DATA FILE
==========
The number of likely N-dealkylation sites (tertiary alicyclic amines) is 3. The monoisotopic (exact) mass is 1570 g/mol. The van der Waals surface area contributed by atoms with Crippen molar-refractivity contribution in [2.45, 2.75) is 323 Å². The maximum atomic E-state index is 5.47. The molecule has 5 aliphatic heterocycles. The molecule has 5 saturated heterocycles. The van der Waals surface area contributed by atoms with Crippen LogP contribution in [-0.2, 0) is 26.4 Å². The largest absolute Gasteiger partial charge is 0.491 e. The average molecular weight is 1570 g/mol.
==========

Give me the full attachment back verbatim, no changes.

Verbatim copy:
The number of likely N-dealkylation sites (tertiary alicyclic amines) is 3. The monoisotopic (exact) mass is 1570 g/mol. The van der Waals surface area contributed by atoms with Crippen molar-refractivity contribution in [2.45, 2.75) is 323 Å². The maximum atomic E-state index is 5.47. The molecule has 5 aliphatic heterocycles. The molecule has 5 saturated heterocycles. The van der Waals surface area contributed by atoms with Crippen LogP contribution in [-0.2, 0) is 26.4 Å². The largest absolute Gasteiger partial charge is 0.491 e. The average molecular weight is 1570 g/mol.